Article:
For that to happen, us consumer probably should be better readers!

    Reply
    1. Scott Berkun

      You’re probably right about my bias here – which is in part why I like doing these little polls. Often they come out as I predicted (as folks who follow me likely have similiar biases to mine) but now and then there’s a surprise and I have to think harder (which is good!).

      Reply
  2. Lisa

    Love the question! Wo! I’d say both, and also it depends. I don’t write stories any more but I used to in a series of sorts. I used to post on a writers list where people critique and one person said “Don’t tell, show!” And I worked on that reasoning that if I couldn’t picture what my characters were doing, feeling how they felt, describing the scene, no one else could ‘see’ it. I must’ve done something right because that was the only critique and for 50 stories I tried to do just that.

    When it comes to poor reading, I had one person on another long gone site that I posted all my stories, all numbered, one person got annoyed because my main character on some words would say some that were phonetically spelled. My stories were about a woman warrior born of one tribe, raised in another. Sort of like a Western. When she learned how to speak to her ‘settler’ friend, some words in his language were harder so her speech tag would be to phonetically say a word. For instance the name Joseph would be Jo-teff. One story had a guy whose name was Codeine and my character would say Co-dene. Each numbered story my main character’s talking would improve the more she spoke this other language. So one reader crabbed at me how annoyed he was over my main character talking the way she did. He started at the 12th story instead of the beginning stories so he’d get to know my character. I suggested that he stop reading in the middle and start at the very beginning which he took offense at. So I guess poor reading would be skipping stories.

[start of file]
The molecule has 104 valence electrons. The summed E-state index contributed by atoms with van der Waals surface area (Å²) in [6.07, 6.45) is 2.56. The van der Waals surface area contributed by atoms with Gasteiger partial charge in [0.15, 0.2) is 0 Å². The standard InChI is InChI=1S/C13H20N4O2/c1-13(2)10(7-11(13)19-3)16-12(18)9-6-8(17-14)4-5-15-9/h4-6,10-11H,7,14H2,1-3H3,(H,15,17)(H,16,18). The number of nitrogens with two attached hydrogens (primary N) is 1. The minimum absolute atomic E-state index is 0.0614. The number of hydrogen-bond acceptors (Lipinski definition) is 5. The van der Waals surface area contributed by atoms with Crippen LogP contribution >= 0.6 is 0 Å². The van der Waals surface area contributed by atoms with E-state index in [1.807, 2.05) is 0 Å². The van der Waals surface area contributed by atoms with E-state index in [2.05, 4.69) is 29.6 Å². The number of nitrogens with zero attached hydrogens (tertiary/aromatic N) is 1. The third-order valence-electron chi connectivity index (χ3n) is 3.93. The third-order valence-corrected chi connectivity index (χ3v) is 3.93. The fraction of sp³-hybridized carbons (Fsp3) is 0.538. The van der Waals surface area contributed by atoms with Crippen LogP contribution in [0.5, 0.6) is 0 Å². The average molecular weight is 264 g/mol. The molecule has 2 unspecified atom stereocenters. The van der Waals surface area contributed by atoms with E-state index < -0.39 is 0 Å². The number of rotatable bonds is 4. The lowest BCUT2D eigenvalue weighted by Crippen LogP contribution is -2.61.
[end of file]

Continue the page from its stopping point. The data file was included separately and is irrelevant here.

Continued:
Learning to read better does help you to write better but with an exception or at least on my end. I always paid attention to how a writer set up a scene, moved easily from scene to scene, didn’t over use a thesaurus, and learning how dialogue was written. The exception I mention is taking all of that into account yet having my own style. Some writers can be long winded. I learned through reading that how to edit. You don’t need ten chapters to describe something. Excessive profanity in writing is unnecessary so I never did that. Reading some hobby writers they fell in love too much with a thesaurus so reading that I learned that flowery speech says a lot of pretty nothing and your reader shouldn’t have to use a dictionary constantly. Poor reading isn’t noticing that.

    I used to read A series called the White Indian series by Donald Clayton Porter whose books were fiction but based on the French and Indian Wars and how the characters were involved. Historical fact but with fictional characters, so reading him I tried to make my characters as real who evolved with each new story.

    When it comes to misinformation and fake news. If fake news is whatever Trump doesn’t like or believe, I couldn’t care less! He can’t control my thinking and opinions like those who are so easily duped by him because he lies all the time.

    Fake news, misinformation are outlandish paranoid conspiracy theories in my book.

    When it comes to opinion pieces, a bad reader is one who thinks only one opinion matters and won’t see another’s prospective because to learn something isn’t important . One may not like that opinion but it still matters even if you don’t agree. I noticed that when I last opined on the subject of wealth. My opinion mattered and it was ignored because it wasn’t what people wanted to hear.